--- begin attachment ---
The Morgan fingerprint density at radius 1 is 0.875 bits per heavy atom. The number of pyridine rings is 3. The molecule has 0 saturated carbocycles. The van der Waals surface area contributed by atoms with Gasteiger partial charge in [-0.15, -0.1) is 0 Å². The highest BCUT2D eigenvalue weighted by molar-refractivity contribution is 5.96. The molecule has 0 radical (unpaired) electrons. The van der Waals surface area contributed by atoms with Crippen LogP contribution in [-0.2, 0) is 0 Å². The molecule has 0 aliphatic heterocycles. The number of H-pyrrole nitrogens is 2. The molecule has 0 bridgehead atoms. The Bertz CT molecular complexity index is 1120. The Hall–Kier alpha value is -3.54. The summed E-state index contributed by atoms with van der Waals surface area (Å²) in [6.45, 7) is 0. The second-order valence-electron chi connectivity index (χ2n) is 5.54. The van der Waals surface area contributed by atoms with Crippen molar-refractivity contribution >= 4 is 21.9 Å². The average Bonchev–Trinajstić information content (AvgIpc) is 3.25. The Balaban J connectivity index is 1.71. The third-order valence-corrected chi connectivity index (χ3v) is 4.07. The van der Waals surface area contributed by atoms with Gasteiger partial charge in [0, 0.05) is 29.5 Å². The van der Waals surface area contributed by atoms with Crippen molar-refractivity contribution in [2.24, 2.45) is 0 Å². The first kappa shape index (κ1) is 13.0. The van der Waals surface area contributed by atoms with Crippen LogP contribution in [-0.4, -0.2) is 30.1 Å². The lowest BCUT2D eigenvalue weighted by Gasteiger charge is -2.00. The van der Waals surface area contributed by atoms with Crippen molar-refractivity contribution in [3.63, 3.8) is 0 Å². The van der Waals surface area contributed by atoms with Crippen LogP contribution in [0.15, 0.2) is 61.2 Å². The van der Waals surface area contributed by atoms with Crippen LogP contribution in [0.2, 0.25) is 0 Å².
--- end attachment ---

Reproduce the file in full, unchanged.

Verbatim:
The Morgan fingerprint density at radius 1 is 0.875 bits per heavy atom. The number of pyridine rings is 3. The molecule has 0 saturated carbocycles. The van der Waals surface area contributed by atoms with Gasteiger partial charge in [-0.15, -0.1) is 0 Å². The highest BCUT2D eigenvalue weighted by molar-refractivity contribution is 5.96. The molecule has 0 radical (unpaired) electrons. The van der Waals surface area contributed by atoms with Crippen LogP contribution in [-0.2, 0) is 0 Å². The molecule has 0 aliphatic heterocycles. The number of H-pyrrole nitrogens is 2. The molecule has 0 bridgehead atoms. The Bertz CT molecular complexity index is 1120. The Hall–Kier alpha value is -3.54. The summed E-state index contributed by atoms with van der Waals surface area (Å²) in [6.45, 7) is 0. The second-order valence-electron chi connectivity index (χ2n) is 5.54. The van der Waals surface area contributed by atoms with Crippen molar-refractivity contribution >= 4 is 21.9 Å². The average Bonchev–Trinajstić information content (AvgIpc) is 3.25. The Balaban J connectivity index is 1.71. The third-order valence-corrected chi connectivity index (χ3v) is 4.07. The van der Waals surface area contributed by atoms with Gasteiger partial charge in [0, 0.05) is 29.5 Å². The van der Waals surface area contributed by atoms with Crippen molar-refractivity contribution in [2.24, 2.45) is 0 Å². The first kappa shape index (κ1) is 13.0. The van der Waals surface area contributed by atoms with Crippen LogP contribution in [-0.4, -0.2) is 30.1 Å². The lowest BCUT2D eigenvalue weighted by Gasteiger charge is -2.00. The van der Waals surface area contributed by atoms with Crippen molar-refractivity contribution in [3.63, 3.8) is 0 Å². The van der Waals surface area contributed by atoms with Crippen LogP contribution in [0.15, 0.2) is 61.2 Å². The van der Waals surface area contributed by atoms with Crippen LogP contribution in [0.2, 0.25) is 0 Å².